The death of Trayvon Martin is a significant loss, especially for his parents and his family. No parent wants to burry his or her child. It’s actually what most parents work hard to avoid. You might want your child to come home before it’s dark, get a good education or a job to get out of a dangerous environment, make sure your child has good friends that won’t get him or her in trouble, or even teach your child how to notice and avoid dangerous situations. Most of my thoughts for my two children focus on keeping them safe and teaching them life lessons that will keep them alive (physically, emotionally and spiritually). I imagine that Trayvon’s parents wanted and tried to keep him safe to the best of their ability as well. Losing their son in such a traumatic way has been difficult, but because of the legal case their mourning has been prolonged.
Mourning happens differently for everyone, but there are some common reactions people experience after a loss. Elizabeth Kübler-Ross is known for developing the 5 stages of grief/mourning. The stages include denial (believing it didn’t really happen), depression (feeling extremely sad, sometimes wishing you were dead), anger (being upset at yourself, others and even God), bargaining (hoping that the person will come back and saying what if I … This also comes with guilt, I should have …) and finally acceptance (accepting the painful reality that the person is no longer alive).
Everyone goes through the stages at their own pace and in their own order. The mourning process can be difficult and can take its toll on a relationship, especially a loss like Trayvon that has been in the public eye for such a long time. Losing a child puts a couple at higher risk for breaking up or divorce. This can occur because each person in the relationship is going through his or her stage of grief independently and simultaneously must find a way to navigate the loss as a couple. This can create distance between partners, frustration, isolation, lack of communication and a lack of understanding.
One person could expect the other person to feel the same way he or she is feeling. When they see a different reaction, it can produce anger and frustration. Most couples need support (like good friends, their faith, a grief support group and/or family members), privacy (some time to deal with it on their own), ability to make the necessary adjustments (changing expectations of each other) and to overcome fatigue (all the physical and emotional energy used to handle the loss while maintaining other life demands).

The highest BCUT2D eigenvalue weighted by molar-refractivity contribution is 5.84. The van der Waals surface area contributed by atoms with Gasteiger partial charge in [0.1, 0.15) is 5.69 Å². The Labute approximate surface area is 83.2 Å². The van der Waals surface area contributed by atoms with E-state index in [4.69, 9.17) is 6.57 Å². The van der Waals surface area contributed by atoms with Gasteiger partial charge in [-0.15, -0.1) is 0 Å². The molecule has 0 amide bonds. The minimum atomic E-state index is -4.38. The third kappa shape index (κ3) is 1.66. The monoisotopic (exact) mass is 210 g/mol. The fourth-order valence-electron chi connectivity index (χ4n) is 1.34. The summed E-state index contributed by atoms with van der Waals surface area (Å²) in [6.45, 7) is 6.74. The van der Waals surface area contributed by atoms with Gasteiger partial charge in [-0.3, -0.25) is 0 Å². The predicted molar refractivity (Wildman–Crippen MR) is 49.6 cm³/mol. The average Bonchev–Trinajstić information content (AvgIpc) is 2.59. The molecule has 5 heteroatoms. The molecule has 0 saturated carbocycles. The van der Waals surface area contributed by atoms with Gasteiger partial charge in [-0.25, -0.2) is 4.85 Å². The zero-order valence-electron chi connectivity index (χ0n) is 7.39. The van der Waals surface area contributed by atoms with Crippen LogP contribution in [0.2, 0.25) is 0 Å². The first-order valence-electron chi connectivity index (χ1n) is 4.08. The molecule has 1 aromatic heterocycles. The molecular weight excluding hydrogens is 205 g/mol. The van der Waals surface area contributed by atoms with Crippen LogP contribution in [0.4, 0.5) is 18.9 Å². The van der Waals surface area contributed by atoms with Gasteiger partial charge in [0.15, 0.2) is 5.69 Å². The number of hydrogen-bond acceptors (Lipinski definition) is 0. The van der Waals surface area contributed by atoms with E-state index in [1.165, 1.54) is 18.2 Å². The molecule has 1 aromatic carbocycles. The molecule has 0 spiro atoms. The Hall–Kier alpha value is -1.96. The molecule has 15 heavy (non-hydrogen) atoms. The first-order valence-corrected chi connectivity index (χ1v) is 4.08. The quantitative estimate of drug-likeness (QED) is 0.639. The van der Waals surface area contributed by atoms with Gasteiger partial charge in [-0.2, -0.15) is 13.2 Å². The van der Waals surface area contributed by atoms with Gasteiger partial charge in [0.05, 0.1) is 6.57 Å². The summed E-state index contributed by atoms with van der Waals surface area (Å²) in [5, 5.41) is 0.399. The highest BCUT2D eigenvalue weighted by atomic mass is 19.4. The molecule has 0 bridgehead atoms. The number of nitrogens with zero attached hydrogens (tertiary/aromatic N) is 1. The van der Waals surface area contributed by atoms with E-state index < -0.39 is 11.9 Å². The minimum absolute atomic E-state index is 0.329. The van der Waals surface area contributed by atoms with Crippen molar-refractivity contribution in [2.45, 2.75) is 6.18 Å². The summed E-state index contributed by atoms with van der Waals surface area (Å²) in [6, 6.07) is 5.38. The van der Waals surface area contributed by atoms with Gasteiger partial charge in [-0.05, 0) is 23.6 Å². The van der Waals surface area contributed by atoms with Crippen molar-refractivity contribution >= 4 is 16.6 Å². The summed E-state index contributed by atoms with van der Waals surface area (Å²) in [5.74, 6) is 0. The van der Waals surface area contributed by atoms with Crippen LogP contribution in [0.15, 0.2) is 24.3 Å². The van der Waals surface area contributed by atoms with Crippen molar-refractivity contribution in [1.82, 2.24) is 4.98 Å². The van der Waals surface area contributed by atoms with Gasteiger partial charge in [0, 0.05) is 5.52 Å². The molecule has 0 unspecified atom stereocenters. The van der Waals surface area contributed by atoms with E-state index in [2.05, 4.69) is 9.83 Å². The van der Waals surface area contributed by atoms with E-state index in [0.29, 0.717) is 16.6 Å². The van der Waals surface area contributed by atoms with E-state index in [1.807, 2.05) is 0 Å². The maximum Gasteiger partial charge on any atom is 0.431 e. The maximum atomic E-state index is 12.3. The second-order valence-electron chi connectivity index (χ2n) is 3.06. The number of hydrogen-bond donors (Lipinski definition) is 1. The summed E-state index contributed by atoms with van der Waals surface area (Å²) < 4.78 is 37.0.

One struggle that many couples face after losing a child is $exual connection and intimacy. In addition, any existing struggles that the couple is experiencing will be magnified. Usually this happens for the first few months, but when the mourning process is extended due to a legal case, like Trayvon Martin, the couple can have increased difficulty and will need more support. Trayvon’s parents, Tracy Martin & Sybrina Fulton are no longer married, but they have worked together to co-parent Trayvon. In addition, they are in relationships with other people.
Recommendations from George Talks:
• For Tracy & Sybrina or anyone in a relationship who has lost a child, I recommend that you seek out all the support you can get.
• It will be important that you find a way to communicate about the loss, hurt, frustration and your feelings about the legal case (if applicable, i.e. Tracy & Sybrina) with whomever you are in relationship with.
• Let the person know when you need time/space and when you need attention/connection.
• Talk about what you need or don’t need sexually.
• Seek out support groups and be willing to talk to a therapist or faith leader.
• Think of a way to honor your child and do it (i.e. Alex’s Lemonade).
Working together to address the points above as you deal with your loss can strengthen your relationship as you improve your communication and feel closer to your partner.
George James is a Licensed Couple & Family Therapist and CEO of George Talks, LLC, Where Your Relationships Matter.
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